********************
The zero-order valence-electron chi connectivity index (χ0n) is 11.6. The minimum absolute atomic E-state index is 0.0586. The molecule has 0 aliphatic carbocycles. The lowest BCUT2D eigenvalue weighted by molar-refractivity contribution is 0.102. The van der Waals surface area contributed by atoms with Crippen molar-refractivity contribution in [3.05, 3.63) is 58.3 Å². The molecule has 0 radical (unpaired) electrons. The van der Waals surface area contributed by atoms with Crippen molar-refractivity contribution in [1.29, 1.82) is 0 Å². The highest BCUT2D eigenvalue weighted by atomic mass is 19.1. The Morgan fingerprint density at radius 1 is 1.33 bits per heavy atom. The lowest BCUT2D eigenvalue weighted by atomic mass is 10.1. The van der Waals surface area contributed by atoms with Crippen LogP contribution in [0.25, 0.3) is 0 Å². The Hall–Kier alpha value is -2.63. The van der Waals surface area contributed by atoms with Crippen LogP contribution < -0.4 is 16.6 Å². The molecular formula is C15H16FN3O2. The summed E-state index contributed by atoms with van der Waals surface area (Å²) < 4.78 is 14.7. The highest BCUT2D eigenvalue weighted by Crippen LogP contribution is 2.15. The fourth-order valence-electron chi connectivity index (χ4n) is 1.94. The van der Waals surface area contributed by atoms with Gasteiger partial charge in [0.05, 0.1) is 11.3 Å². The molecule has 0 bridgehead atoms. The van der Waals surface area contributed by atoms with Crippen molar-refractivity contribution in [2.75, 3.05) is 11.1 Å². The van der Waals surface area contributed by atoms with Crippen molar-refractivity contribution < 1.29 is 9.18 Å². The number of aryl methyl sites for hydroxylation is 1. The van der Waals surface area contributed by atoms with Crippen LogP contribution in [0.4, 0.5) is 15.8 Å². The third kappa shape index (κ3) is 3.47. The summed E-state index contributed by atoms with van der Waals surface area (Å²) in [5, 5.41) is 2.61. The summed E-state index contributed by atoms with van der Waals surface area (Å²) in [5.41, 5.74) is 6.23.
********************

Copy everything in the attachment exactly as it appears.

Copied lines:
The zero-order valence-electron chi connectivity index (χ0n) is 11.6. The minimum absolute atomic E-state index is 0.0586. The molecule has 0 aliphatic carbocycles. The lowest BCUT2D eigenvalue weighted by molar-refractivity contribution is 0.102. The van der Waals surface area contributed by atoms with Crippen molar-refractivity contribution in [3.05, 3.63) is 58.3 Å². The molecule has 0 radical (unpaired) electrons. The van der Waals surface area contributed by atoms with Crippen molar-refractivity contribution in [1.29, 1.82) is 0 Å². The highest BCUT2D eigenvalue weighted by atomic mass is 19.1. The Morgan fingerprint density at radius 1 is 1.33 bits per heavy atom. The lowest BCUT2D eigenvalue weighted by atomic mass is 10.1. The van der Waals surface area contributed by atoms with Crippen LogP contribution in [0.25, 0.3) is 0 Å². The Hall–Kier alpha value is -2.63. The van der Waals surface area contributed by atoms with Crippen LogP contribution < -0.4 is 16.6 Å². The molecular formula is C15H16FN3O2. The summed E-state index contributed by atoms with van der Waals surface area (Å²) < 4.78 is 14.7. The highest BCUT2D eigenvalue weighted by Crippen LogP contribution is 2.15. The fourth-order valence-electron chi connectivity index (χ4n) is 1.94. The van der Waals surface area contributed by atoms with Gasteiger partial charge in [0.05, 0.1) is 11.3 Å². The molecule has 0 bridgehead atoms. The van der Waals surface area contributed by atoms with Crippen molar-refractivity contribution in [2.75, 3.05) is 11.1 Å². The van der Waals surface area contributed by atoms with Crippen molar-refractivity contribution < 1.29 is 9.18 Å². The number of aryl methyl sites for hydroxylation is 1. The van der Waals surface area contributed by atoms with Crippen LogP contribution in [0.4, 0.5) is 15.8 Å². The third kappa shape index (κ3) is 3.47. The summed E-state index contributed by atoms with van der Waals surface area (Å²) in [5, 5.41) is 2.61. The summed E-state index contributed by atoms with van der Waals surface area (Å²) in [5.41, 5.74) is 6.23.